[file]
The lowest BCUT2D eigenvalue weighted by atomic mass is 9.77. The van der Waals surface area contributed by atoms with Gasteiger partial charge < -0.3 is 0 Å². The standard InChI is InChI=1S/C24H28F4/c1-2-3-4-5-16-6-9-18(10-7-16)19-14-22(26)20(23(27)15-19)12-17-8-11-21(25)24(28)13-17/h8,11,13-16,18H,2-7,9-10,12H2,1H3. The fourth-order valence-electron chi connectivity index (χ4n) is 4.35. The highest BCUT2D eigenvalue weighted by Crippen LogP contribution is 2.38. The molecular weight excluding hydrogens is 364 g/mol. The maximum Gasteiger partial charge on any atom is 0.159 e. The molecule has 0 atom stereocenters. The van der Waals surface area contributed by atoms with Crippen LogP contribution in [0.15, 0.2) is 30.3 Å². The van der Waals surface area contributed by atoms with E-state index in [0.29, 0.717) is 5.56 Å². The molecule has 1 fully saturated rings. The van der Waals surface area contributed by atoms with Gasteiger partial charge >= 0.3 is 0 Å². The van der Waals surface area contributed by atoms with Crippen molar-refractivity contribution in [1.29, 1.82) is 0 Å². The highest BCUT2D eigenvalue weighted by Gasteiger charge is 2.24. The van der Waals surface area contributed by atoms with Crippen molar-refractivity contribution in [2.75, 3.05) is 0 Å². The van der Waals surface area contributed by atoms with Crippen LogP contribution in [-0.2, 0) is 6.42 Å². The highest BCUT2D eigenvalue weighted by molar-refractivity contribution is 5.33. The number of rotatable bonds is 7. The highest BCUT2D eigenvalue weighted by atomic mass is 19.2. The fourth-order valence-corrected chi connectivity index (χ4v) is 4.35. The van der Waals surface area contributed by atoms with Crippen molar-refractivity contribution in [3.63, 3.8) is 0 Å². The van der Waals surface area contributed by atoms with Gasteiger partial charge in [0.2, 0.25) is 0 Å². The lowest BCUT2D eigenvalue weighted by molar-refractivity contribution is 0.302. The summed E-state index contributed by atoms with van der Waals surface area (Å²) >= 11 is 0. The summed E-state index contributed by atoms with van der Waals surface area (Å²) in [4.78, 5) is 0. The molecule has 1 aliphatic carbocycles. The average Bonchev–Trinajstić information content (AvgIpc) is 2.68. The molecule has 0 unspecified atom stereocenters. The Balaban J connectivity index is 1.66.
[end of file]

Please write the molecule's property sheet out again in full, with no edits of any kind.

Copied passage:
The lowest BCUT2D eigenvalue weighted by atomic mass is 9.77. The van der Waals surface area contributed by atoms with Gasteiger partial charge < -0.3 is 0 Å². The standard InChI is InChI=1S/C24H28F4/c1-2-3-4-5-16-6-9-18(10-7-16)19-14-22(26)20(23(27)15-19)12-17-8-11-21(25)24(28)13-17/h8,11,13-16,18H,2-7,9-10,12H2,1H3. The fourth-order valence-electron chi connectivity index (χ4n) is 4.35. The highest BCUT2D eigenvalue weighted by Crippen LogP contribution is 2.38. The molecular weight excluding hydrogens is 364 g/mol. The maximum Gasteiger partial charge on any atom is 0.159 e. The molecule has 0 atom stereocenters. The van der Waals surface area contributed by atoms with Crippen LogP contribution in [0.15, 0.2) is 30.3 Å². The van der Waals surface area contributed by atoms with E-state index in [0.29, 0.717) is 5.56 Å². The molecule has 1 fully saturated rings. The van der Waals surface area contributed by atoms with Gasteiger partial charge >= 0.3 is 0 Å². The van der Waals surface area contributed by atoms with Crippen molar-refractivity contribution in [1.29, 1.82) is 0 Å². The highest BCUT2D eigenvalue weighted by Gasteiger charge is 2.24. The van der Waals surface area contributed by atoms with Crippen molar-refractivity contribution in [2.75, 3.05) is 0 Å². The van der Waals surface area contributed by atoms with Crippen LogP contribution in [-0.2, 0) is 6.42 Å². The highest BCUT2D eigenvalue weighted by molar-refractivity contribution is 5.33. The number of rotatable bonds is 7. The highest BCUT2D eigenvalue weighted by atomic mass is 19.2. The fourth-order valence-corrected chi connectivity index (χ4v) is 4.35. The van der Waals surface area contributed by atoms with Crippen molar-refractivity contribution in [3.63, 3.8) is 0 Å². The van der Waals surface area contributed by atoms with Gasteiger partial charge in [0.2, 0.25) is 0 Å². The lowest BCUT2D eigenvalue weighted by molar-refractivity contribution is 0.302. The summed E-state index contributed by atoms with van der Waals surface area (Å²) >= 11 is 0. The summed E-state index contributed by atoms with van der Waals surface area (Å²) in [4.78, 5) is 0. The molecule has 1 aliphatic carbocycles. The average Bonchev–Trinajstić information content (AvgIpc) is 2.68. The molecule has 0 unspecified atom stereocenters. The Balaban J connectivity index is 1.66.